Jan 19, 2016 | By Kira

Neither snow nor freezing rain nor ice-covered streets can stop Daniel Norée, founder of the Open RC 3D printed vehicle project, from hitting the road with his 3D printed Formula One race car. Instead of waiting for winter to pass, Norée, commissioned 3D designer Thomas Palm of Palmiga Innovations to design 3D printable snow tires that would let him master the snow and ice. Stepping up as always, Palm has not only released the free 3D files for his snow chain-inspired 3D printed winter tires, but he also included a pretty sweet Easter Egg for the most daring of winter RC drivers.

As a born and bred Canadian, I’m used to driving in harsh winter conditions: blinding white snow, freezing rain and tricky ice patches that threaten to send you skidding without warning. In the most extreme northern conditions, drivers have the option of using snow chains on their tires to gain maximum traction on even the slipperiest of patches. To prove just how effective snow chains can be, Formula One driver Max Verstappen recently drove a RedBull RB7 up one of the most technical, terrifying, and snow-covered downhill ski runs in the world.

That daring act inspired Norée to want to do the same with his own OpenRC F1 race car, a low-cost, open source, and entirely 3D printable RC vehicle he released in early December. There could be no better 3D designer for the job than Thomas Palm, who has previously worked with Norée on many occasions, and has released several custom-made 3D printable wheels and tires for the various OpenRC models. These include 36 different combinations and wheels and tires that could be customized to fit a range of RC vehicles, as well as ‘no screw’ 3D printable wheels specifically for the Formula One car.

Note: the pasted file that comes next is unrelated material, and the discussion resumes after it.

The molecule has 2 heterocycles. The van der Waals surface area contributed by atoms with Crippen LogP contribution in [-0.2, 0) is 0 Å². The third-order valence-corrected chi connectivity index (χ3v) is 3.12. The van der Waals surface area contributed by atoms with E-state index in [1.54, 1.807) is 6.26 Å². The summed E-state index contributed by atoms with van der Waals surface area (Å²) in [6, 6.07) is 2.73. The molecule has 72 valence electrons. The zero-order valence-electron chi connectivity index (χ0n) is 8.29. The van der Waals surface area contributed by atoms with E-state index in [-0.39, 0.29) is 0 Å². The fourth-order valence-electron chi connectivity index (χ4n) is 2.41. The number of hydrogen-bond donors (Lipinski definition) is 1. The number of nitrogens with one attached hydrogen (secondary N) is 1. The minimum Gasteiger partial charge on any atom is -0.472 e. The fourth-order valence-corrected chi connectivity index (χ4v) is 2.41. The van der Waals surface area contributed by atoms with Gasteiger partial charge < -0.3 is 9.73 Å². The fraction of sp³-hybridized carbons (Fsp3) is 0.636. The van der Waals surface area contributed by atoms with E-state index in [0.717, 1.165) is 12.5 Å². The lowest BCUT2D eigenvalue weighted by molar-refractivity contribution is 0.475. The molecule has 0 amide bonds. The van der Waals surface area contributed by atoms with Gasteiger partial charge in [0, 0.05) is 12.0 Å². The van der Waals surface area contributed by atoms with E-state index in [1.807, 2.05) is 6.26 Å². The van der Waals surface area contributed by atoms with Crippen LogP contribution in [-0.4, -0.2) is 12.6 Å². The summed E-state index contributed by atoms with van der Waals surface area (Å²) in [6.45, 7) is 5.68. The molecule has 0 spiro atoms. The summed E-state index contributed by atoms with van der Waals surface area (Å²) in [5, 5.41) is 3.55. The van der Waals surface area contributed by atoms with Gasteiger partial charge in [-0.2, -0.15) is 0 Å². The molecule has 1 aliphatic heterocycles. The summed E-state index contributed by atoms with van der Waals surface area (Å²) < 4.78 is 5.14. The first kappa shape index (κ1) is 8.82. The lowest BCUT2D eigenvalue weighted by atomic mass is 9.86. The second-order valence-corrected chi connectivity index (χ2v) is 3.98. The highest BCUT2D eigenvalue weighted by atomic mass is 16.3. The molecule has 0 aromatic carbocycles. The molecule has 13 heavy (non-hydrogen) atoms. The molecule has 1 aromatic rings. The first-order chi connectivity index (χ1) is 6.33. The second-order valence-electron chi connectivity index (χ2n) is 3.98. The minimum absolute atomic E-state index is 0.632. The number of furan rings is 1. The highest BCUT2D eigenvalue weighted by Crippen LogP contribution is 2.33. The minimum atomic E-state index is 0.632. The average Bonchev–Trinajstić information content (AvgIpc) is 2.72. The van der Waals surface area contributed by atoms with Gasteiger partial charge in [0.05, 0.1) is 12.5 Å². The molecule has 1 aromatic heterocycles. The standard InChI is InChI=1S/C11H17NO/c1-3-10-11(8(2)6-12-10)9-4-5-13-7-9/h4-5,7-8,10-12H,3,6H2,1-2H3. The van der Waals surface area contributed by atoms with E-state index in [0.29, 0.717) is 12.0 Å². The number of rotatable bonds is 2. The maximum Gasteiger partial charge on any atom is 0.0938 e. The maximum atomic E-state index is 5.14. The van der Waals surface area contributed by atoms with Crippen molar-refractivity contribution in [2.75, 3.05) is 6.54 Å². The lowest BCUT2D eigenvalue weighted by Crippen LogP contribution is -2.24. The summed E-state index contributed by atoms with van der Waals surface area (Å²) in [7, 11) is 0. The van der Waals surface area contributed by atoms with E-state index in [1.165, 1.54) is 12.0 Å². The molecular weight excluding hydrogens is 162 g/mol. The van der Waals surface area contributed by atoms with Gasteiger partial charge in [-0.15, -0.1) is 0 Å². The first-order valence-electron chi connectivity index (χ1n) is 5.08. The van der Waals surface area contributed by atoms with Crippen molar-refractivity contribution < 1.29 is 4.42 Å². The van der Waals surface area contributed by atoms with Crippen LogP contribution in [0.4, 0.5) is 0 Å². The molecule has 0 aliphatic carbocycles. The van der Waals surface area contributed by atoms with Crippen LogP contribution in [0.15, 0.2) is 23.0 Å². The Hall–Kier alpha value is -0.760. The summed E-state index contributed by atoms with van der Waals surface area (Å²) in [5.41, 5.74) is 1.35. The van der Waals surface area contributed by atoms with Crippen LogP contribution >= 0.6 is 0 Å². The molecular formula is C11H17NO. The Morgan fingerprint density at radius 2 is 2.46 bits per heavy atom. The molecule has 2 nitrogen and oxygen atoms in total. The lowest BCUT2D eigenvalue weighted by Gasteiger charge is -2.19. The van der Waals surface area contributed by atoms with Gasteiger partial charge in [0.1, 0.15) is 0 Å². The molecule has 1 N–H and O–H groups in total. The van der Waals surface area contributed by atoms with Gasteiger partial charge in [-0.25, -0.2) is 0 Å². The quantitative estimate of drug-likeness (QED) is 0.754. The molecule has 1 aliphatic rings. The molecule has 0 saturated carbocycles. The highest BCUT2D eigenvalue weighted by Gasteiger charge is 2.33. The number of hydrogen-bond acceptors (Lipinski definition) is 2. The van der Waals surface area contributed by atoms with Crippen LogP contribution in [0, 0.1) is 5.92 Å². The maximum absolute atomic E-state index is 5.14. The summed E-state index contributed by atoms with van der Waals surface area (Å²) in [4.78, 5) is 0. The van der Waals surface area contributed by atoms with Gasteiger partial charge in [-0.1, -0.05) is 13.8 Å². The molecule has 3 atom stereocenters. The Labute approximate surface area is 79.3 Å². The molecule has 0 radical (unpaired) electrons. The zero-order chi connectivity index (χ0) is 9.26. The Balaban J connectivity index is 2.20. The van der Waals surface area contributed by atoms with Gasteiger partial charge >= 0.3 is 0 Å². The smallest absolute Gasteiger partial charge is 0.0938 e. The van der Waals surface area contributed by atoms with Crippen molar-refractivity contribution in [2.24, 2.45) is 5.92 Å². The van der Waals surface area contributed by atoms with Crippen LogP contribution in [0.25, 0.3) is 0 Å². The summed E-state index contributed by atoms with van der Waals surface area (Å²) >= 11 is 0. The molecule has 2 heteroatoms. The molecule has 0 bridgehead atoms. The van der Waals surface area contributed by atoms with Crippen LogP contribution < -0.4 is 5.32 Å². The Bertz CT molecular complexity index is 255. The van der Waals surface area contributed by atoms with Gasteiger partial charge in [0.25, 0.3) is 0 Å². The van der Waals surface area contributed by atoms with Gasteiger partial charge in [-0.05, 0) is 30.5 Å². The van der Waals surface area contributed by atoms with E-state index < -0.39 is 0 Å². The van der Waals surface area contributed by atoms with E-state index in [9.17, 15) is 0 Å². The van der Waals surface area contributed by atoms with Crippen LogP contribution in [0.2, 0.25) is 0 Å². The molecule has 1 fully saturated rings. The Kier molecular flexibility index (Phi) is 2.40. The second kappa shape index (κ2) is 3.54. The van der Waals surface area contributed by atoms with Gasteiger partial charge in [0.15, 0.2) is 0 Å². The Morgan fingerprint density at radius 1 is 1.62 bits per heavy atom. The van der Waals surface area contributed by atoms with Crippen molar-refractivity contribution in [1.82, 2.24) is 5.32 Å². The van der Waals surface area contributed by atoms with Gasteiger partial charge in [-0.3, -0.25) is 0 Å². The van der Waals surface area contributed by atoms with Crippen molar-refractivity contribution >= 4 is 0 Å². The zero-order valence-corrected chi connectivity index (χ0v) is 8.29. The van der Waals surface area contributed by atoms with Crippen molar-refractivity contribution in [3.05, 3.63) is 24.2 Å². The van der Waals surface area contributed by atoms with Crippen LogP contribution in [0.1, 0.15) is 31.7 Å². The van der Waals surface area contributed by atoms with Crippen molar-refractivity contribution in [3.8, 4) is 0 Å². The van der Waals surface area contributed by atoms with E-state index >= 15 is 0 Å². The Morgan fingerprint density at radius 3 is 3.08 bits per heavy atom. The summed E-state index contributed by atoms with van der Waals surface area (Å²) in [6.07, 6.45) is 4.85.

For the 3D printable Formula One winter tires, available on Thingiverse, Palm created a criss-cross pattern, available in various thicknesses, that covers the outer wheel. Just like real snow chains, this pattern provides maximum traction and gives the car better control. The video below shows Norée confidently whipping through the snow, performing tricks and quick turns as though it was a pleasant summer day.

As an added bonus for passionate winter RC drivers, Palm included a special "Ice-inspired Easter Egg", which he 3D printed using ETPU 95-250. Palm explicitly warns, however, that this Easter Egg should be used with caution, as driving on ice, even in an RC car, is inherently dangerous, and any injury or accident is entirely at the driver’s own risk.

In addition to the Low Profile Snow Tires, Palm has also released several other new 3D printable tire designs for the OpenRC F1 car, including two different versions of Low Profile Friction Tires, a solid Tire/Rim set, and four new versions of the Rain tire for the original rims.

For the 3D printable Low Profile Friction Tires (versions one and two), Palm used a single layer thickness of 0.2mm to create small nubs or bumps on the surface of the tire that are designed to give the vehicle better grip. Users can select from various differently sized ‘loops’ to create their own preferred grip depending on their individual 3D printer setups, filament choice, and speed. For Palm’s pictured versions, he used the rubber-like 3D printing filament ETPU 95-250. The snap-on design of these tires and rims can also be used with other OpenRC vehicles, including the 3D printable OpenRC Touring.

Finally, all of Palm’s OpenRC F1 tires and rims have also been released under a more liberal license (Attribution-ShareAlike 3.0 Unported, CCC BY-SA 3.0), in the spirit of open source and accessibility.

There are still at least a few seemingly endless weeks left of this freezing, wretched winter season, but that’s no reason to sit inside and sulk. Palmiga’s 3D printable winter tires are the perfect excuse to get out and get racing with your own open source, 3D printed RC racecars.

 

 

Posted in 3D Printing Application

 

 

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